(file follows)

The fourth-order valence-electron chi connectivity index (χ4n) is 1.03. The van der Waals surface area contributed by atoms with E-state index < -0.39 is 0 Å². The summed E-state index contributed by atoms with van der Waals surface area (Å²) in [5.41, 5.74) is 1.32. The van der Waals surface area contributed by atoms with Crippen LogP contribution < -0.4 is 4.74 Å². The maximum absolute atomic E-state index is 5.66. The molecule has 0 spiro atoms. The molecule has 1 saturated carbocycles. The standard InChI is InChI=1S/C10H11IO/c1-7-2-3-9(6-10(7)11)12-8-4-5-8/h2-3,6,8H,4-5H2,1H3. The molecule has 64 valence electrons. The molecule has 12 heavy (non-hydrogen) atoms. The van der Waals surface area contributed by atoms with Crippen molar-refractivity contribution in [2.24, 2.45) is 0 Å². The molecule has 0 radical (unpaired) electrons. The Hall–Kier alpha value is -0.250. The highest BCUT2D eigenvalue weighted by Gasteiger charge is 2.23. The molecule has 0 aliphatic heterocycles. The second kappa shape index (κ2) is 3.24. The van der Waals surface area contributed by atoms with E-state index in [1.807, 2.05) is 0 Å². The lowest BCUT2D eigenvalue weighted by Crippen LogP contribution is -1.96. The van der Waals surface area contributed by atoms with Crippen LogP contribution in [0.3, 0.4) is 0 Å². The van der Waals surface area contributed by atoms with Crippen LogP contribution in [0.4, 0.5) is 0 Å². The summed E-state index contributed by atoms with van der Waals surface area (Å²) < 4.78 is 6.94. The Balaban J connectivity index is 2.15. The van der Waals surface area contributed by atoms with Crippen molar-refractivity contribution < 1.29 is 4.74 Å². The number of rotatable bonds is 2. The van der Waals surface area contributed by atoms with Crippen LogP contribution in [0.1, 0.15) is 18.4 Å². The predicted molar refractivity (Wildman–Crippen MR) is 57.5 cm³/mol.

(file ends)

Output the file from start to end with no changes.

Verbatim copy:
The fourth-order valence-electron chi connectivity index (χ4n) is 1.03. The van der Waals surface area contributed by atoms with E-state index < -0.39 is 0 Å². The summed E-state index contributed by atoms with van der Waals surface area (Å²) in [5.41, 5.74) is 1.32. The van der Waals surface area contributed by atoms with Crippen LogP contribution < -0.4 is 4.74 Å². The maximum absolute atomic E-state index is 5.66. The molecule has 0 spiro atoms. The molecule has 1 saturated carbocycles. The standard InChI is InChI=1S/C10H11IO/c1-7-2-3-9(6-10(7)11)12-8-4-5-8/h2-3,6,8H,4-5H2,1H3. The molecule has 64 valence electrons. The molecule has 12 heavy (non-hydrogen) atoms. The van der Waals surface area contributed by atoms with Crippen molar-refractivity contribution in [2.24, 2.45) is 0 Å². The molecule has 0 radical (unpaired) electrons. The Hall–Kier alpha value is -0.250. The highest BCUT2D eigenvalue weighted by Gasteiger charge is 2.23. The molecule has 0 aliphatic heterocycles. The second kappa shape index (κ2) is 3.24. The van der Waals surface area contributed by atoms with E-state index in [1.807, 2.05) is 0 Å². The lowest BCUT2D eigenvalue weighted by Crippen LogP contribution is -1.96. The van der Waals surface area contributed by atoms with Crippen LogP contribution in [0.3, 0.4) is 0 Å². The van der Waals surface area contributed by atoms with Crippen LogP contribution in [0.4, 0.5) is 0 Å². The summed E-state index contributed by atoms with van der Waals surface area (Å²) < 4.78 is 6.94. The Balaban J connectivity index is 2.15. The van der Waals surface area contributed by atoms with Crippen molar-refractivity contribution < 1.29 is 4.74 Å². The number of rotatable bonds is 2. The van der Waals surface area contributed by atoms with Crippen LogP contribution in [0.1, 0.15) is 18.4 Å². The predicted molar refractivity (Wildman–Crippen MR) is 57.5 cm³/mol.